2020 DEBT: $50 million / 8,000 residents = $6,250 / person

2021 DEBT: $55 million / 8,000 residents = $6,875 / person

An annual debt payment of $3.25 million is 31% of all our revenue (intergovernmental i.e. state aids, licenses, fines and $250K in reserves pulled out in 2020) is going towards repaying our debt. That's a big slice of the pie going to repaying debt rather than paying for services and amenities. No wonder we can't afford a public safety building!

This year, under my opponent's leadership, the levy increased to the full amount allowed by law. Not one dollar less. $209,761 was allowed and that's was the increase. That's not fiscal conservatism. That's maxing things out to the fullest extent.

The incumbents will say that much of our debt is due to TIF (tax increment financing). TIF is an economic development tool that allows municipalities to incentivize developers to develop in their communities. TIF law includes a ‘but for’ provision, which requires cities to affirm that a development project would not happen ‘but for’ the use of TIF to fund the project. This requirement helps ensure that TIF funds are allocated to projects requiring financial assistance (view the What is TIF flier on the city's website). But we're giving TIF out too freely. Monona may be landlocked but we are also a waterfront community that is highly desirable for developers. Our proximity to Madison makes it even more desirable.

TIF debt is actually more risky than other debt. If one of these projects goes sideways, it's the taxpayers that will be left with the debt. If in fact, half of the debt is TIF, that means that about 15 % of the levy is to pay off borrowing for developers. At least with infrastructure expenditures, we have something to show for it like roads or bridges. It seems that we've been sold the line that the only way to develop is to do the borrowing for the developer (providing TIF). Once you start handing out TIF too freely, then they all come up short and expect the city to kick in.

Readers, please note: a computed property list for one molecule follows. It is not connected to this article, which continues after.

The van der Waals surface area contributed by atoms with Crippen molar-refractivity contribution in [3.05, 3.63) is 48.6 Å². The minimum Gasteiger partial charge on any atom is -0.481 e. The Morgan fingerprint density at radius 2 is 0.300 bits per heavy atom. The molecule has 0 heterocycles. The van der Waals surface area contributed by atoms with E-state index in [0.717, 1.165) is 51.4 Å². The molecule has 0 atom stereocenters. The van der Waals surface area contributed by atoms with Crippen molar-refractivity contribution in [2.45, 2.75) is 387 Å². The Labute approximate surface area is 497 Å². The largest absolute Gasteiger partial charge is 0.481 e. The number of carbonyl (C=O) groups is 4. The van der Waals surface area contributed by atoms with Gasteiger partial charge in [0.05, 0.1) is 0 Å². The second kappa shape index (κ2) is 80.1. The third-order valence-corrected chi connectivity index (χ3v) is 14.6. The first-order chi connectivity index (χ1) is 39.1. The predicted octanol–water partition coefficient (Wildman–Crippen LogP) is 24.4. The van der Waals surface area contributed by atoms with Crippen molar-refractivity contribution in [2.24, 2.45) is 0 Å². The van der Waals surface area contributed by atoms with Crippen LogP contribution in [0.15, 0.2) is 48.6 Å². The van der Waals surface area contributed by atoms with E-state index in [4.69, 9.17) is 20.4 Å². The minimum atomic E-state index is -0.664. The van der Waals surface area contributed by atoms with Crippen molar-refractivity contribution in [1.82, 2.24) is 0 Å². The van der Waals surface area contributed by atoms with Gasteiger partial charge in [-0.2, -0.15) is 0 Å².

The Wisconsin Policy Forum has a Municipal Data Tool where you can compare our finances with other Wisconsin cities. Some of the findings are alarming. We have the 2nd highest debt per capita in Dane County and the 7th highest in the state of Wisconsin (see graphs below).

It's important to do some research and not just believe what you hear because the numbers don't lie. The best way to change our situation is to elect new city officials to help lead the way. I'm committed to dedicating my expertise and skills to making Monona one of the best small cities in America. We have all of the ingredients, we just need someone with the know how to put it all together in the right way. If elected on April 6th, I will need your help to realize this lofty goal. I lead by inspiring others and I will draw my inspiration from you and your ideas. By working together, we can get there. I hope to earn your vote on April 6th.